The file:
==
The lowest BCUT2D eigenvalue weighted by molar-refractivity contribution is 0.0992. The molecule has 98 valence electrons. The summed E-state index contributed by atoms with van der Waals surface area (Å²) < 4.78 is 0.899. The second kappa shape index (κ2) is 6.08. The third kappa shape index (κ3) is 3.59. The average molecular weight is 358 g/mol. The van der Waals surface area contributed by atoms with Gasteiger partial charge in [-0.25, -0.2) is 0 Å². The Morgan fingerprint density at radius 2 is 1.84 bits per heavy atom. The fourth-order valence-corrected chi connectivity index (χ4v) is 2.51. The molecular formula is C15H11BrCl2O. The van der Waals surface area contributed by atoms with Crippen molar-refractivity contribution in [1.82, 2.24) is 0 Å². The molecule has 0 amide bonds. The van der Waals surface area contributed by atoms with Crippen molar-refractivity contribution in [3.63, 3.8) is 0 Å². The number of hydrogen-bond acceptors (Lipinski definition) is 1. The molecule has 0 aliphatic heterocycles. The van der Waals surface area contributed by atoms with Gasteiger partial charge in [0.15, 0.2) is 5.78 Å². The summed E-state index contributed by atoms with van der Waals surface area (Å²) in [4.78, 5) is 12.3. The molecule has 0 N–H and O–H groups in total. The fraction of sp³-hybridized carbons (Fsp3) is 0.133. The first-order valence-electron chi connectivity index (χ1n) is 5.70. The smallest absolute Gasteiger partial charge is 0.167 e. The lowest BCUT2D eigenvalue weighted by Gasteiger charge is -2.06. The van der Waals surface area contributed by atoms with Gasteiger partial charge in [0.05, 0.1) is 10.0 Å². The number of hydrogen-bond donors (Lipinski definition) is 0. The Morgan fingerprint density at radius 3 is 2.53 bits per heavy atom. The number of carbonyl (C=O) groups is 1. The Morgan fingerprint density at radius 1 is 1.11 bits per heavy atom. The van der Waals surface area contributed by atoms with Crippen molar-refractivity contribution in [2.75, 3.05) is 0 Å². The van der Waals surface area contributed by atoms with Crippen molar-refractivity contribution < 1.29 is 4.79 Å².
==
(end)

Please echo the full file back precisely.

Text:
The lowest BCUT2D eigenvalue weighted by molar-refractivity contribution is 0.0992. The molecule has 98 valence electrons. The summed E-state index contributed by atoms with van der Waals surface area (Å²) < 4.78 is 0.899. The second kappa shape index (κ2) is 6.08. The third kappa shape index (κ3) is 3.59. The average molecular weight is 358 g/mol. The van der Waals surface area contributed by atoms with Gasteiger partial charge in [-0.25, -0.2) is 0 Å². The Morgan fingerprint density at radius 2 is 1.84 bits per heavy atom. The fourth-order valence-corrected chi connectivity index (χ4v) is 2.51. The molecular formula is C15H11BrCl2O. The van der Waals surface area contributed by atoms with Crippen molar-refractivity contribution in [1.82, 2.24) is 0 Å². The molecule has 0 amide bonds. The van der Waals surface area contributed by atoms with Crippen molar-refractivity contribution in [3.63, 3.8) is 0 Å². The number of hydrogen-bond acceptors (Lipinski definition) is 1. The molecule has 0 aliphatic heterocycles. The van der Waals surface area contributed by atoms with Gasteiger partial charge in [0.15, 0.2) is 5.78 Å². The summed E-state index contributed by atoms with van der Waals surface area (Å²) in [4.78, 5) is 12.3. The molecule has 0 N–H and O–H groups in total. The fraction of sp³-hybridized carbons (Fsp3) is 0.133. The first-order valence-electron chi connectivity index (χ1n) is 5.70. The smallest absolute Gasteiger partial charge is 0.167 e. The lowest BCUT2D eigenvalue weighted by Gasteiger charge is -2.06. The van der Waals surface area contributed by atoms with Gasteiger partial charge in [0.05, 0.1) is 10.0 Å². The number of hydrogen-bond donors (Lipinski definition) is 0. The Morgan fingerprint density at radius 3 is 2.53 bits per heavy atom. The number of carbonyl (C=O) groups is 1. The Morgan fingerprint density at radius 1 is 1.11 bits per heavy atom. The van der Waals surface area contributed by atoms with Crippen molar-refractivity contribution in [2.75, 3.05) is 0 Å². The van der Waals surface area contributed by atoms with Crippen molar-refractivity contribution < 1.29 is 4.79 Å².